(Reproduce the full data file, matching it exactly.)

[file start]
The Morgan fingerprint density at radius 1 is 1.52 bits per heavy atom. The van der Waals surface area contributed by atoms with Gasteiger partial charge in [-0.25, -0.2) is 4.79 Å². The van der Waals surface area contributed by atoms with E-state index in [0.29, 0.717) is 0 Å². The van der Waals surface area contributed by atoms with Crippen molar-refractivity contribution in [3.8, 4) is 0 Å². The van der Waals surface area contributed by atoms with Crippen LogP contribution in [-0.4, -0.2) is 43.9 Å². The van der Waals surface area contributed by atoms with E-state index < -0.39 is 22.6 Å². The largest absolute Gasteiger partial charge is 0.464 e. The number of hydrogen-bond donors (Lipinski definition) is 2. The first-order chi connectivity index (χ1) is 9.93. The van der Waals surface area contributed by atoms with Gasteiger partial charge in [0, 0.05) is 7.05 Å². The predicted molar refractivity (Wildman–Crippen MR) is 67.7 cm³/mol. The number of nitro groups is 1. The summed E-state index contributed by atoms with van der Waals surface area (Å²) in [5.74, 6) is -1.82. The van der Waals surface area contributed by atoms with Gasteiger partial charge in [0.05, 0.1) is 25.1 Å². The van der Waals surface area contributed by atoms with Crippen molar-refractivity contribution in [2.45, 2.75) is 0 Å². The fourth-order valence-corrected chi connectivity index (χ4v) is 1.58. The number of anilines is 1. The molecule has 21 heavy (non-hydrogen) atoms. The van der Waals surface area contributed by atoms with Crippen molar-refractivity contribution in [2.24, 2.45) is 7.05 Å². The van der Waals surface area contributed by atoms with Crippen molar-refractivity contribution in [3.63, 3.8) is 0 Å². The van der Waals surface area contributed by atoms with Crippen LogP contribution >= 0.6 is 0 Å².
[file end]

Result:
The Morgan fingerprint density at radius 1 is 1.52 bits per heavy atom. The van der Waals surface area contributed by atoms with Gasteiger partial charge in [-0.25, -0.2) is 4.79 Å². The van der Waals surface area contributed by atoms with E-state index in [0.29, 0.717) is 0 Å². The van der Waals surface area contributed by atoms with Crippen molar-refractivity contribution in [3.8, 4) is 0 Å². The van der Waals surface area contributed by atoms with Crippen LogP contribution in [-0.4, -0.2) is 43.9 Å². The van der Waals surface area contributed by atoms with E-state index < -0.39 is 22.6 Å². The largest absolute Gasteiger partial charge is 0.464 e. The number of hydrogen-bond donors (Lipinski definition) is 2. The first-order chi connectivity index (χ1) is 9.93. The van der Waals surface area contributed by atoms with Gasteiger partial charge in [0, 0.05) is 7.05 Å². The predicted molar refractivity (Wildman–Crippen MR) is 67.7 cm³/mol. The number of nitro groups is 1. The summed E-state index contributed by atoms with van der Waals surface area (Å²) in [5.74, 6) is -1.82. The van der Waals surface area contributed by atoms with Gasteiger partial charge in [0.05, 0.1) is 25.1 Å². The van der Waals surface area contributed by atoms with Crippen molar-refractivity contribution in [2.45, 2.75) is 0 Å². The fourth-order valence-corrected chi connectivity index (χ4v) is 1.58. The number of anilines is 1. The molecule has 21 heavy (non-hydrogen) atoms. The van der Waals surface area contributed by atoms with Crippen molar-refractivity contribution in [2.24, 2.45) is 7.05 Å². The van der Waals surface area contributed by atoms with Crippen molar-refractivity contribution in [3.63, 3.8) is 0 Å². The van der Waals surface area contributed by atoms with Crippen LogP contribution >= 0.6 is 0 Å².